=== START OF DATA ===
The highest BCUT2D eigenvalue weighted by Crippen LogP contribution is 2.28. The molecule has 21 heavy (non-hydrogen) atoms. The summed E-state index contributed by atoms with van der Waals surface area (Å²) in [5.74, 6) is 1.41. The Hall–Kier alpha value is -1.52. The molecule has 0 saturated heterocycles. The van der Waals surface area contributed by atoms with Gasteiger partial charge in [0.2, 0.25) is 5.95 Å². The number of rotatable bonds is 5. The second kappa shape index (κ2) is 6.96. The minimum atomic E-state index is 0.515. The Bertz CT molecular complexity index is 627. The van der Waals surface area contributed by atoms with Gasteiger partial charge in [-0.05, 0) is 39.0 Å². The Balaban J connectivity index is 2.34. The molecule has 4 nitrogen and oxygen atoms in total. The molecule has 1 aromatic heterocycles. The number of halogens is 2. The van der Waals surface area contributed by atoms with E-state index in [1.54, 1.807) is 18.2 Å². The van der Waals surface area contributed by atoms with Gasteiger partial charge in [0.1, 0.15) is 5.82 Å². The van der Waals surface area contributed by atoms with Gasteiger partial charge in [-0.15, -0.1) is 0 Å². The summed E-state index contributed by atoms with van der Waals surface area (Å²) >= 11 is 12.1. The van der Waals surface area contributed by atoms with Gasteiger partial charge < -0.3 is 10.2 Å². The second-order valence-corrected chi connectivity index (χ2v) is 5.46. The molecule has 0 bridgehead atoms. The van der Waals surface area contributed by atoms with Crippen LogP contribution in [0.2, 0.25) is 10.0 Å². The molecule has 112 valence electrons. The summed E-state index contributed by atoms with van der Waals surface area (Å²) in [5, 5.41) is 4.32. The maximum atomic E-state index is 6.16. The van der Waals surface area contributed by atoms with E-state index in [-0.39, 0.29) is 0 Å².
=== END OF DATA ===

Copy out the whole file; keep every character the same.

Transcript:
The highest BCUT2D eigenvalue weighted by Crippen LogP contribution is 2.28. The molecule has 21 heavy (non-hydrogen) atoms. The summed E-state index contributed by atoms with van der Waals surface area (Å²) in [5.74, 6) is 1.41. The Hall–Kier alpha value is -1.52. The molecule has 0 saturated heterocycles. The van der Waals surface area contributed by atoms with Gasteiger partial charge in [0.2, 0.25) is 5.95 Å². The number of rotatable bonds is 5. The second kappa shape index (κ2) is 6.96. The minimum atomic E-state index is 0.515. The Bertz CT molecular complexity index is 627. The van der Waals surface area contributed by atoms with Gasteiger partial charge in [-0.05, 0) is 39.0 Å². The Balaban J connectivity index is 2.34. The molecule has 4 nitrogen and oxygen atoms in total. The molecule has 1 aromatic heterocycles. The number of halogens is 2. The van der Waals surface area contributed by atoms with E-state index in [1.54, 1.807) is 18.2 Å². The van der Waals surface area contributed by atoms with Gasteiger partial charge in [0.1, 0.15) is 5.82 Å². The van der Waals surface area contributed by atoms with Gasteiger partial charge in [-0.15, -0.1) is 0 Å². The summed E-state index contributed by atoms with van der Waals surface area (Å²) >= 11 is 12.1. The van der Waals surface area contributed by atoms with Gasteiger partial charge < -0.3 is 10.2 Å². The second-order valence-corrected chi connectivity index (χ2v) is 5.46. The molecule has 0 bridgehead atoms. The van der Waals surface area contributed by atoms with Crippen LogP contribution in [0.2, 0.25) is 10.0 Å². The molecule has 112 valence electrons. The summed E-state index contributed by atoms with van der Waals surface area (Å²) in [5, 5.41) is 4.32. The maximum atomic E-state index is 6.16. The van der Waals surface area contributed by atoms with E-state index in [-0.39, 0.29) is 0 Å².